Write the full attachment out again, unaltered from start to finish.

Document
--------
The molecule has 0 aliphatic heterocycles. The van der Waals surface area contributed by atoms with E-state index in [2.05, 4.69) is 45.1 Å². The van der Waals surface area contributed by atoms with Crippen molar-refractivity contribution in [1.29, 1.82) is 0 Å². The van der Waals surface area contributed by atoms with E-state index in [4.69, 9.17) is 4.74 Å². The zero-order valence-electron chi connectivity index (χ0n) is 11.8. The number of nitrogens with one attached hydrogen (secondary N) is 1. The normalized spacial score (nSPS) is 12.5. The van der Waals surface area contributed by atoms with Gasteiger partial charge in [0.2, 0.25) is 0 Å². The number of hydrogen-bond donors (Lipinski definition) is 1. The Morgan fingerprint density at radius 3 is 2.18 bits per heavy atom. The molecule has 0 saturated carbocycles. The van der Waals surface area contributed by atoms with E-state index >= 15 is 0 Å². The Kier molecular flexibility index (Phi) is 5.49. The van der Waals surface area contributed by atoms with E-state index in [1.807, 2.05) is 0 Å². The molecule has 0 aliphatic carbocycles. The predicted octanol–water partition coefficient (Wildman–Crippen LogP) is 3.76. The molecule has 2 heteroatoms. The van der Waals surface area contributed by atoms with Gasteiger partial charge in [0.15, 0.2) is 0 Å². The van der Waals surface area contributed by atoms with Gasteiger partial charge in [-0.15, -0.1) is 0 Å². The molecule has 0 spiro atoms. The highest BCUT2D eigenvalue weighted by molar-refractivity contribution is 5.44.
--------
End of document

The molecule has 0 aliphatic heterocycles. The van der Waals surface area contributed by atoms with E-state index in [2.05, 4.69) is 45.1 Å². The van der Waals surface area contributed by atoms with Crippen molar-refractivity contribution in [1.29, 1.82) is 0 Å². The van der Waals surface area contributed by atoms with E-state index in [4.69, 9.17) is 4.74 Å². The zero-order valence-electron chi connectivity index (χ0n) is 11.8. The number of nitrogens with one attached hydrogen (secondary N) is 1. The normalized spacial score (nSPS) is 12.5. The van der Waals surface area contributed by atoms with Gasteiger partial charge in [0.2, 0.25) is 0 Å². The number of hydrogen-bond donors (Lipinski definition) is 1. The Morgan fingerprint density at radius 3 is 2.18 bits per heavy atom. The molecule has 0 saturated carbocycles. The van der Waals surface area contributed by atoms with E-state index >= 15 is 0 Å². The Kier molecular flexibility index (Phi) is 5.49. The van der Waals surface area contributed by atoms with E-state index in [1.807, 2.05) is 0 Å². The molecule has 0 aliphatic carbocycles. The predicted octanol–water partition coefficient (Wildman–Crippen LogP) is 3.76. The molecule has 2 heteroatoms. The van der Waals surface area contributed by atoms with Gasteiger partial charge in [0.15, 0.2) is 0 Å². The van der Waals surface area contributed by atoms with Gasteiger partial charge in [-0.15, -0.1) is 0 Å². The molecule has 0 spiro atoms. The highest BCUT2D eigenvalue weighted by molar-refractivity contribution is 5.44.